I used to interview the chief biologist for every major stream in the northern Rockies—each year—and I learned a ton of useful information from many of them.
There were things that we talked about openly and there were things they told my ears only. One of the most interesting revelations was the importance of tributary streams to the health and ultimate survival of fish. I heard the same thing from many biologists, especially in the heavy drought years that we seem to be coming out of. They said the mouths of the tribs were were up to 90 percent of a river’s trout population (and we are talking about some sizable, well-known trout streams here) would go during the hot summer months, meaning mid-to-late July on through August. The reason, of course, was to escape elevated water temperatures.
So, when I was reading the Columbia Basin Bulletin the other day I came across this excellent article written by Bob Esselman of Idaho Department of Fish and Game. His observations back up the statements so many biologists made to me over the years. So, give this a read and keep it in mind when fishing rivers or lakes and reservoirs this coming summer. You may find yourself in the middle of mass concentration of fish, having a field day.
Salmon River Snorkeling Sampling Shows Dramatic Impact Of Cooler Water Temperatures
Posted on Friday, January 07, 2011 (PST)
By Bob Esselman, Idaho Department of Fish and Game
Even after years of working on Idaho’s rivers and streams, a fisheries project can still amaze me.
This past summer I got to enjoy one of those pleasant surprises. As both a fish biologist and an avid angler, I know that the cold, flowing water of a tributary stream is important to cold water fish species, in Idaho primarily salmonids, such as rainbow trout, cutthroat trout, bull trout, mountain whitefish, steelhead and chinook salmon.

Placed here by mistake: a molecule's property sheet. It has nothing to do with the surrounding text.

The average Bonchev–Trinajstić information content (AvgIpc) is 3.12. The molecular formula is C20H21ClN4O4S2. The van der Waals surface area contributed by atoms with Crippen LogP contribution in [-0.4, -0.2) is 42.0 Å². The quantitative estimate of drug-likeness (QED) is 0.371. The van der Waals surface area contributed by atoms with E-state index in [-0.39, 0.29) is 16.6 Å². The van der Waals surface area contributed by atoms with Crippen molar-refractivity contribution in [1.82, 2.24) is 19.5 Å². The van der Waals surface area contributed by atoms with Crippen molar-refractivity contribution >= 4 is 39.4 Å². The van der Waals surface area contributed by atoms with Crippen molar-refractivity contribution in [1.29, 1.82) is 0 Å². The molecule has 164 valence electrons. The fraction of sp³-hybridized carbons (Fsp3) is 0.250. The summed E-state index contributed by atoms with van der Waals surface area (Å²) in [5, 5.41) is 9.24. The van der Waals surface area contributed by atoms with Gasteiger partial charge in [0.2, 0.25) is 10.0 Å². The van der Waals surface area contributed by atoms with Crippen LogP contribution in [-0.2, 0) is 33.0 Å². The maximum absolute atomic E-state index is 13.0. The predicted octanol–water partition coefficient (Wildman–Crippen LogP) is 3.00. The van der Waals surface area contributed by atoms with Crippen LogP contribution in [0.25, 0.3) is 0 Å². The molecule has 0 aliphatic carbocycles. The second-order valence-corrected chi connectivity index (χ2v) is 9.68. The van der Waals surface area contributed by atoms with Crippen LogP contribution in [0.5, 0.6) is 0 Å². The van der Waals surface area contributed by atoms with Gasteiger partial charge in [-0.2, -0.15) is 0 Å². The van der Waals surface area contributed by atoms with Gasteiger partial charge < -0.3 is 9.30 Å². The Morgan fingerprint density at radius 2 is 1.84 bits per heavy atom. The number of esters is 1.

Last summer the Salmon Region fisheries crew sampled the main stem of the Salmon River from Stanley downstream to Challis. The Sawtooth Fish Hatchery stocks rainbow trout in this reach of the upper Salmon River throughout the summer, and most anglers target those stocked fish. It had been a while since we evaluated the wild fish population in this reach. Generally, they were considered to be at a relatively low density. From my perspective, this was going to be a mediocre fish population at best. I expected to see a low density of hatchery fish with a few wild trout.
In July, we donned our snorkel gear and examined 17 sites close to the mouths of tributaries flowing into the Salmon River. And here’s where the excitement picked up. In these locations, we counted 107 cutthroat trout, 173 wild rainbow trout, 108 hatchery rainbow trout, 76 bull trout, 341 mountain whitefish and 456 juvenile chinook salmon.
As a tributary flows into the main stem of the river, cold water enters the relatively warm river. These differences in temperature ranged from 2 to 14 degrees Fahrenheit. You can feel it, and sometimes see it. So can the fish. Temperatures in the Salmon increased as we moved downstream. In some locations most of the available main river habitat was too warm for native trout species. The fish were packed into the limited cold water areas where tributaries flowed into the river. Once the cold water plume mixed with the warmer main stem, fish were no longer observed.
The underwater concentration of wild trout and salmon in these areas was dramatic. To see a school of 55 bull trout, 22 adult cutthroat trout and 96 chinook salmon juveniles in an otherwise “empty” pool was awesome. It is one thing to talk about the importance of cold-water influences on salmonids; it was incredibly poignant for me to actually observe it.
These are the kind of experiences that inspire fisheries biologists to continue working with irrigators and land managers to make sure cold water is allowed to reach the main stem of rivers. Many efforts are now under way by water users to improve flow in tributary streams. These efforts are voluntary on the part of water users, and without their support, many fish populations would no longer persist.
Seeing firsthand fish using these habitats made me appreciate the importance of these tributaries for our native fish and for improving fishing for Idaho’s anglers.
Bob Esselman is a regional fisheries biologist in the Salmon Region.